Newark (Monday, 10/06/2014, Gaudium Press) More than 2,000 people attended the beatification of Sr. Miriam Teresa Demjanovich, a religious nun of the Sisters of Charity of Saint Elizabeth, at the Cathedral Basilica of the Sacred Heart in Newark, NJ. This was the first beatification ceremony ever held in the United States.
|Unveiling of painting of Blessed|
Miriam Teresa Demjanovich
In his welcoming remarks Archbishop John Myers, of Newark, noted that exactly 19 years ago St. John Paul II visited that same cathedral and prayed in the chapel next to the sanctuary that now houses his relic.
The magnificent Cathedral of the Sacred Heart is the fifth largest cathedral in North America, built in French gothic style, from 1898 to 1954, and elevated to the rank of basilica by St John Paul II, during his visit to America in 1995.
As expected, Cardinal Angelo Amato, prefect of the Congregation for the Causes of Saints, and main celebrant of the Mass, read the Apostolic Letter of Pope Francis on the beatification.
The decree stated that Sister Miriam “whose ardent adoration of the most Holy Trinity and whose strenuous witness is evidence of her evangelical love, should henceforth be called ‘Blessed’ forever,” and her feast may be celebrated on May 8, “the day of her heavenly birth.”
In his homily, Bishop Arthur Serratelli of the Paterson Diocese, pointing out that Blessed Miriam Teresa lived only 26 years and her life with the Sisters of Charity of Convent Station lasted only 28 months, after she entered on the feast of Our Lady of Lourdes in 1925.
“But God does not need much time to draw us to himself, only our will to please him in all things,” the bishop observed, quoting Sister Miriam: “The saints did but one thing – the will of God. But they did it with all their might.” Addressing to topic of the universal call to holiness the bishop again quoted Sister Miriam Teresa: “Union with God … is the spiritual height God calls everyone to achieve – anyone, not only religious, but anyone … who says ‘Yes’ constantly to God.”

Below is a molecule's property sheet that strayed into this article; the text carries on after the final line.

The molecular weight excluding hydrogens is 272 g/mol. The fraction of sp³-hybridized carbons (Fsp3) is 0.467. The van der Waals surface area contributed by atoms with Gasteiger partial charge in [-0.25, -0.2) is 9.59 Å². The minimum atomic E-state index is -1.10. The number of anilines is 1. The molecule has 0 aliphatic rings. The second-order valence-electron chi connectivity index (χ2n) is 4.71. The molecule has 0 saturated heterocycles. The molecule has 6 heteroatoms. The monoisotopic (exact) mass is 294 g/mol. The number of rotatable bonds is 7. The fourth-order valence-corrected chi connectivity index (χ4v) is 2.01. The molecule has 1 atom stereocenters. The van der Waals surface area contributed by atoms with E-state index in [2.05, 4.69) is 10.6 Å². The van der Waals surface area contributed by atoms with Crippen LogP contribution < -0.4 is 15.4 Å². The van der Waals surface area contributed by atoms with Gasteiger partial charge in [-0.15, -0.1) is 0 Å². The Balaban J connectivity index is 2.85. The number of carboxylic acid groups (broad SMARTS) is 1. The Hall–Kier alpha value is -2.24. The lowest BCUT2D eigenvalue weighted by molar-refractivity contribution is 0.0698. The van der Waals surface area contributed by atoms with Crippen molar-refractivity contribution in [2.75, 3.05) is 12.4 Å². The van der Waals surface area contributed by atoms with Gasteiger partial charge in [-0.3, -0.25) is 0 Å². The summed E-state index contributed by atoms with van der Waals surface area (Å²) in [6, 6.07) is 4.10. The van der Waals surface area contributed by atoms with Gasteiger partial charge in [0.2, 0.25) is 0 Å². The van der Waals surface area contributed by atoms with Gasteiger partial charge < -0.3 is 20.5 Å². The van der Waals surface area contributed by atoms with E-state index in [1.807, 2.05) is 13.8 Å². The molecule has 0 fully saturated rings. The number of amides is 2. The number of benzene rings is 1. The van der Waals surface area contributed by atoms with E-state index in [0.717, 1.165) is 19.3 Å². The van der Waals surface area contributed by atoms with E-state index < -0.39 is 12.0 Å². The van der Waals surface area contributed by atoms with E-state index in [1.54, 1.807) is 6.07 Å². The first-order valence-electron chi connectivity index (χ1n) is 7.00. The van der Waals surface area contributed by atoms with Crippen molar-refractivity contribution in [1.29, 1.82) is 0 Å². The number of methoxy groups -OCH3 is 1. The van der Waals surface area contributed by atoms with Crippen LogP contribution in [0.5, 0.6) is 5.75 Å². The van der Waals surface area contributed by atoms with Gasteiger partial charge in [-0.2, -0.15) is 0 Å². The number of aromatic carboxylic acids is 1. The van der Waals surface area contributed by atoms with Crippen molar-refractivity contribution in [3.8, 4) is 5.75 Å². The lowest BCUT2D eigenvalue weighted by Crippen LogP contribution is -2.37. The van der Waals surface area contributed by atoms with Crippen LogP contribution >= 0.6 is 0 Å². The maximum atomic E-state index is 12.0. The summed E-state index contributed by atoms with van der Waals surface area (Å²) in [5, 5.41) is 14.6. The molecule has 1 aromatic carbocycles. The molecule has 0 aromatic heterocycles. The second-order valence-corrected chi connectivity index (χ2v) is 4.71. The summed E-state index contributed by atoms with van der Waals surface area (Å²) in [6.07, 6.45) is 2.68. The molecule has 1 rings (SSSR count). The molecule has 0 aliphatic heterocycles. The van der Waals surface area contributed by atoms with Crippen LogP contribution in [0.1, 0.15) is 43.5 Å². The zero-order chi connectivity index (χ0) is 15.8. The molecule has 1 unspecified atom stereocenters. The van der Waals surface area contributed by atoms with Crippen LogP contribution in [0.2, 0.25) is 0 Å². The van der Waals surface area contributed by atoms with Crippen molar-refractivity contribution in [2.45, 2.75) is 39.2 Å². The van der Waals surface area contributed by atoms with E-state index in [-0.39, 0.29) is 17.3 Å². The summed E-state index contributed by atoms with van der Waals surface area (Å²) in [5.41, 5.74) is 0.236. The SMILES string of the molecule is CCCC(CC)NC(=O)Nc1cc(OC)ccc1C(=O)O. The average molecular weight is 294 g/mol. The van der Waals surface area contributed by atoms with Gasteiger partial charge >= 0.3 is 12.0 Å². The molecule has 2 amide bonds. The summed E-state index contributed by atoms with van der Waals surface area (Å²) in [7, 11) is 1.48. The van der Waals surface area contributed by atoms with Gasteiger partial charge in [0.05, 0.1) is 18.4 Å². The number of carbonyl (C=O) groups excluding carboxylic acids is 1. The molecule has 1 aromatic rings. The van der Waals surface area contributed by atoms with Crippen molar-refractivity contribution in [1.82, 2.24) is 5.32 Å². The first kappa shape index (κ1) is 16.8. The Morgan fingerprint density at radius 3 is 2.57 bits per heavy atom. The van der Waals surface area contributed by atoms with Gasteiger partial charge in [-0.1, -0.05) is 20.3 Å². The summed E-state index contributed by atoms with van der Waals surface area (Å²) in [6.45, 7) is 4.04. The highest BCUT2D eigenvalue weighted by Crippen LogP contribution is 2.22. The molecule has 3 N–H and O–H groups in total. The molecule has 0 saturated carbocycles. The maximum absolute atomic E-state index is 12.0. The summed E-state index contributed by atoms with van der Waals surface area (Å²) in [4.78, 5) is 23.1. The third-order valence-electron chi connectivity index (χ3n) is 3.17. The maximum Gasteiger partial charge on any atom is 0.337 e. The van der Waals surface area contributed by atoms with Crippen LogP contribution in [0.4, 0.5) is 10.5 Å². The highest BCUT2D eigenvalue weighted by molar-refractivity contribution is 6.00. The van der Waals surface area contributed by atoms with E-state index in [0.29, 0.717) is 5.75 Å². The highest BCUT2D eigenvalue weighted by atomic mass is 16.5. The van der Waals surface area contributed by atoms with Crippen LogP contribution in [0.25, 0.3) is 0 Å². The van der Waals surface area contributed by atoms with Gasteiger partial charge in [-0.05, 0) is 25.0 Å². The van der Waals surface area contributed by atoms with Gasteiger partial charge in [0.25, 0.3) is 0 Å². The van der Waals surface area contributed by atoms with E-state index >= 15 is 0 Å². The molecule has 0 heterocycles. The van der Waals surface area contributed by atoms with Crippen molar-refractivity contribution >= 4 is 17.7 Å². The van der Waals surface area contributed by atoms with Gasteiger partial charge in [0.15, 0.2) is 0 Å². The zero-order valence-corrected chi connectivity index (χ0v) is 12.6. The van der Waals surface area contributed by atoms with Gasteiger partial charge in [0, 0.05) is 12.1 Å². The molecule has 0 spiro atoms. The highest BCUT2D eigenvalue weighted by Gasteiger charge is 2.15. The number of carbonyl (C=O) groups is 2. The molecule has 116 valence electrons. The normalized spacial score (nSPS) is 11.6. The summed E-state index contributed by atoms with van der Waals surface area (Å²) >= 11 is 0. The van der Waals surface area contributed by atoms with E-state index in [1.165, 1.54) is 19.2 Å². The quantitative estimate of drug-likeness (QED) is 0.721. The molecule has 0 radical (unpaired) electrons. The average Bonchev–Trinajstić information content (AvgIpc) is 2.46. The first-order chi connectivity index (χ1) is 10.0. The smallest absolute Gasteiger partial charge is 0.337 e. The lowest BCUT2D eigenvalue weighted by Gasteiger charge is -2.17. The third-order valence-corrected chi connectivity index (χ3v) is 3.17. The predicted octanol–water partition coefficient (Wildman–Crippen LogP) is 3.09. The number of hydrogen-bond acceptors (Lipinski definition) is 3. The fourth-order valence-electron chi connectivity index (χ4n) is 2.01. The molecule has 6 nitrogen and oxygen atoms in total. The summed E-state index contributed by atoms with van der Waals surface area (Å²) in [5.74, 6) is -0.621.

Michael Mercer, who at the ceremony carried the relic of Sister Miriam Teresa, as a child, in the early 60’s, was miraculously cured of a macular juvenile degeneration (the macula, which is an area of the retina, degenerates with age). Michael was 8 years old when the doctor told him that in six months he would be blind.
Mercer recalled how “the Sisters of Charity and everybody on the block” were praying for the intercession of Sister Miriam Teresa for the restoration of his eyesight. He was given a relic, what he calls “a memento,” of her.
The day after the doctor’s final word, he had the rare occasion of walking home alone from school. He could navigate by following the edge of the sidewalk meeting the grass. For some unexplained reason, he said that he “looked up to see, for about 10 or 11 seconds, what looked like the sun,” then he looked back down. Once home with his mother, he was looking straight at her without turning his head to the side in order to be able to glimpse her from the side of his vision. It was something he was unable to do for two years.
Asked if his life was different spiritually because of his miracle, Mercer quickly and simply said, “When you get a blessing, you have to (be different spiritually). You have no other choice. I told God, ‘Thy will be done.’ I’ve always tried to say that.”
He simply asks God to bless “whoever I see.”
About his personal relation with Blessed Miriam he says “she’s a friend; I talk to her like a friend,” and he suggests that everyone do the same.(ANH)
Information from: National Catholic Register